HIV/STI testing in the 2004 Malawi Diffusion and Ideational Change Project: what did we learn?

Philip A. Anglewicz, University of Pennsylvania
Li-Wei Chao, University of Pennsylvania
Agnes M. Chimbiri, University of Malawi
David Chilongozi
Irving Hoffman, University of North Carolina at Chapel Hill
Hans-Peter Kohler, University of Pennsylvania
Francis Martinson, University of North Carolina at Chapel Hill
Georges Reniers, University of Pennsylvania
Kirsten Smith, University of Pennsylvania

This paper reports on practical issues that arose during the collection of biomarkers for HIV and other sexually transmitted infections as part of a field study with a population-based sample of approximately 4000 respondents carried out in rural Malawi in 2004. We consider several practical issues: 1) integrating demographic and biomarker data collection; 2) ensuring that the collection of specimens is done ethically (e.g. privacy and confidentiality of respondents); 3) gaining the support of community leaders; 4) quality control of the specimens, which were sent to an urban laboratory (e.g. maintaining a cold chain where electricity may be erratic); reducing turnaround time for receiving results; shortages of supplies for testing. This paper is expected to be of interest to those planning field biomarker collection and to stimulate wider discussion of practical issues related to biomarker collection in developing countries.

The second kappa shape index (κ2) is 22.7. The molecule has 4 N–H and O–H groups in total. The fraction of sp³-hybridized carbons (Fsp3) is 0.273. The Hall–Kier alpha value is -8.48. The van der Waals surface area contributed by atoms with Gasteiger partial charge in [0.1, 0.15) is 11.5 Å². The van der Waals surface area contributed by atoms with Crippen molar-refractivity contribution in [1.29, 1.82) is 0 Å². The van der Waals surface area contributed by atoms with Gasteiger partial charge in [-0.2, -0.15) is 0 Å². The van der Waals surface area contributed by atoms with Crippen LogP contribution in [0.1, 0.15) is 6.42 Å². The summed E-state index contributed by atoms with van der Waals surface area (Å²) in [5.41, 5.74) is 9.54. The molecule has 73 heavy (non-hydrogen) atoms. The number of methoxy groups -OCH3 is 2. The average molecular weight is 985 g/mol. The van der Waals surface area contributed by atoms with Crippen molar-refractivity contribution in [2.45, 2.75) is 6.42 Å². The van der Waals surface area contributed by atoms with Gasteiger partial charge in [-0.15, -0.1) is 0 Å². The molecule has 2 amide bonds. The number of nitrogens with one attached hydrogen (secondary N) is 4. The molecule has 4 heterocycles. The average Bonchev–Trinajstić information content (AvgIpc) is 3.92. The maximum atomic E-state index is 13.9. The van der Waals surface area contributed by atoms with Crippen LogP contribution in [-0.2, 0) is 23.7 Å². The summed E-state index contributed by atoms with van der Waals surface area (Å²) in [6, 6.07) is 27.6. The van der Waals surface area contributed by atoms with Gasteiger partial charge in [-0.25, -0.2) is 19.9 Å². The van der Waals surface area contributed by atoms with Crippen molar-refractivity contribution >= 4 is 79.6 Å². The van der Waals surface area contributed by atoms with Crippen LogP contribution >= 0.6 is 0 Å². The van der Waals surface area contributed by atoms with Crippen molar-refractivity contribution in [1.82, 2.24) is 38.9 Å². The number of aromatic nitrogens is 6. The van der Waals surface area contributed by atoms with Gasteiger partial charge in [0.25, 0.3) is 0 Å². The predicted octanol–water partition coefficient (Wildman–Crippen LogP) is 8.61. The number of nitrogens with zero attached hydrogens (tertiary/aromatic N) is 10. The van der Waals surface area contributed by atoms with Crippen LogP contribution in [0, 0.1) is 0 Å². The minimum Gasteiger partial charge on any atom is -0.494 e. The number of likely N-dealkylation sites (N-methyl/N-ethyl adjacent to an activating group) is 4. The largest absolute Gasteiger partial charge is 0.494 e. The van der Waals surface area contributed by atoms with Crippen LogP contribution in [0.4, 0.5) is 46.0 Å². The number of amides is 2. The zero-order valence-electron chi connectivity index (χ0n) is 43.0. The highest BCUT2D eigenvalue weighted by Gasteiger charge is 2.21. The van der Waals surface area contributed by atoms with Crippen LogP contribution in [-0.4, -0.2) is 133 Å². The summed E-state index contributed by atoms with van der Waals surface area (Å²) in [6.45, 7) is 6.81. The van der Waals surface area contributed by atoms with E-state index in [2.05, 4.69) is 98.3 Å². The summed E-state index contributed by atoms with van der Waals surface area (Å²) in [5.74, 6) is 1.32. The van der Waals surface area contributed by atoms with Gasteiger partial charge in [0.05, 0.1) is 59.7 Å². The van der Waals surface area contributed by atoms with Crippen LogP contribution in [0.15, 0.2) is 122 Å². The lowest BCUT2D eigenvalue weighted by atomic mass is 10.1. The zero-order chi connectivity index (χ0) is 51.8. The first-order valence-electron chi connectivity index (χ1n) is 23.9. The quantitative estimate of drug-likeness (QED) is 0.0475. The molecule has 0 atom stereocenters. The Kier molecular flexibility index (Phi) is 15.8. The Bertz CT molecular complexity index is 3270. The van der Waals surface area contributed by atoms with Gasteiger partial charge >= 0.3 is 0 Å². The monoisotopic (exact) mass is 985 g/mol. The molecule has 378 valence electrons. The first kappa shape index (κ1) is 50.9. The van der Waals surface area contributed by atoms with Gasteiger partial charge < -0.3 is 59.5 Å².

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Presented in Poster Session 4